Throughout my life and career, as the sister of incarcerated individuals, federal prosecutor, criminal defense attorney, police reform expert, and now as mayor, one of the many truths I've learned about public safety is that if we continue to ignore the problems at hand . by citizens coming home from prison, we will never achieve lasting peace.
Over the last decade, more than 100,000 people returned from the Illinois Department of Corrections and the Cook County Jail back to the Chicago neighborhood. Many of these people lack the tools to help them reintegrate into communities, and return to the same state of affairs — now with a conviction record, which poses a new set of barriers to building a prosperous life and accessing basic needs such as housing, health care and work.
If we continue to ignore or create more of these barriers to returning residents, we will sow the seeds of our own dysfunction and ongoing loss. To put it bluntly: If we deny returnees access to a legitimate economy, we will perpetuate a cycle that keeps them in poverty and leads to increased risk of contact with the criminal justice system.
It is very important for us to enhance community safety and anti-poverty strategies by increasing outcomes for these residents. Together, we must do better for the thousands of people returning from detention, many of them black and Latino, who have paid their debt to society.
This work is very personal to me. One of my brothers spent most of his adult life in and out of prison, including 17 years in federal prison. Now, a man of nearly 67 years of age, he faces obstacles every day because of his past.
My brother's challenges are reflected daily in the lives of thousands of other people in this city who share his experiences. We have a moral imperative to help these people, who, like us, are simply seeking opportunities for a life of safety and well-being.
Roadmap for more opportunities
To address this challenge, two years ago I formed a working group of people with first-hand experience in the criminal justice system — advocates, social service staff, community organizers, and researchers — to determine how municipalities can support our returning residents. , their families and our communities who bear the brunt of failed re-entry systems.
Thanks to their work, my administration gains a better understanding of the unique challenges facing our residents who return and create a “Road Map for Second Chance Cities” to guide the municipal government in dealing with them.
We began implementing this roadmap with the 2022 budget, which allocated $13 million for reinstatement services, including legal assistance, workforce development, the creation of the Interagency Council and the hiring of Chicago's first reentry director, Willette Benford.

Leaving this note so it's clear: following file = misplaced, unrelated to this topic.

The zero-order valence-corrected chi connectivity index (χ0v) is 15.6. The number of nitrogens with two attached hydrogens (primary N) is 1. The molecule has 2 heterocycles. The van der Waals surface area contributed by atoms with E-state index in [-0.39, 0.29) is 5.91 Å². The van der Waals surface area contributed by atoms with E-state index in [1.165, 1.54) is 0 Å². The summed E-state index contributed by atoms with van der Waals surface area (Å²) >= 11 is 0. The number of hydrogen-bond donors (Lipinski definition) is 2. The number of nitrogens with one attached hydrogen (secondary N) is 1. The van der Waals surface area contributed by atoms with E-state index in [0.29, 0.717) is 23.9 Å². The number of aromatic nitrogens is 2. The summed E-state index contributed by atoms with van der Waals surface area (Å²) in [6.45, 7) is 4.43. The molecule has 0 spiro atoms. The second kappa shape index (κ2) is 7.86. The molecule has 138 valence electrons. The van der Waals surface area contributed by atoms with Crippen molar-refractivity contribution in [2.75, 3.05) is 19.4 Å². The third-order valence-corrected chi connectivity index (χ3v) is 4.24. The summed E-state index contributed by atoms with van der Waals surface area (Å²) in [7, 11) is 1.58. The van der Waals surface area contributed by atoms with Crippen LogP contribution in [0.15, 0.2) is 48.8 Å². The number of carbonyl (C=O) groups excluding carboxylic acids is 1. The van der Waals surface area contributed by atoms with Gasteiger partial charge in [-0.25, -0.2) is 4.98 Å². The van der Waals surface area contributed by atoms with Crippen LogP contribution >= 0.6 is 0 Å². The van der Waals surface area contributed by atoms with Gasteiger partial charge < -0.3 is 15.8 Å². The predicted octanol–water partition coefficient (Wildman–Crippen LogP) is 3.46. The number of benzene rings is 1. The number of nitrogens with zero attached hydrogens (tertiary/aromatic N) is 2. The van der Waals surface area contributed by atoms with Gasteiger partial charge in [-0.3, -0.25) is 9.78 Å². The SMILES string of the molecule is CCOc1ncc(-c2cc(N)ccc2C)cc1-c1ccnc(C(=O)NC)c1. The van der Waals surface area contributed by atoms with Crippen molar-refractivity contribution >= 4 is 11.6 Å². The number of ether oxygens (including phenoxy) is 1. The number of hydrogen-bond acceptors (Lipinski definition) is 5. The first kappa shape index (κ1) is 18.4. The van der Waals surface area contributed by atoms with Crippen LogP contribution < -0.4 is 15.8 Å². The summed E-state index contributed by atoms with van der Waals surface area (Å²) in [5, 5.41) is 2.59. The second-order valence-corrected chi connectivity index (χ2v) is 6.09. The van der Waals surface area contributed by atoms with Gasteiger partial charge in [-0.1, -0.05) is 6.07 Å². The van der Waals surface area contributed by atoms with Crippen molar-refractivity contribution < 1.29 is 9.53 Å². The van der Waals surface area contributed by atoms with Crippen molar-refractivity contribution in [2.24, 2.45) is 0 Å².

Our administration, partnering with other levels of government and community advocates, is taking action to strengthen policies and programs for equitable recruitment of returning residents.
Just this year, I joined the Department of Human Resources to announce a reform, a national background check policy that ensures returnees are fair and transparent opportunities to access the city's roughly 2,500 annual government jobs open.
Subsequently, the Department of Families and Support Services launched a request-for-proposal for a $6.6 million new job and housing navigation support program for returning residents.
We collaborated with Ald. Walter Burnett and other sponsors of the legislation, passed this month, advance anti-discrimination protections in employment and other expanded economic opportunities.
And finally, in an effort to make these resources and opportunities widely known, we have created a new central hub on the city's website for information regarding support services: chicago.gov/reentry.
When my brother finished serving his term, I know how many times he felt alone as door after door closed in his face. The same goes for the thousands of former incarcerated individuals who return to Chicago and their families each year.
Through workgroups, our reports, and other reentry efforts, I hope we have created an environment where people like my brother can feel they have the support they need to fulfill their God-given potential and not be defined by mistakes for the rest. their life.
I hope our city will continue to strive to support returning residents as they rejoin our community. An investment in their future is an investment in the future of our city. When they have the opportunity to succeed, they enrich our communities and our entire economy.
This April, Second Chance Month, is when Chicago becomes a true second chance city.
Mayor Lori E. Lightfoot was elected in 2019.
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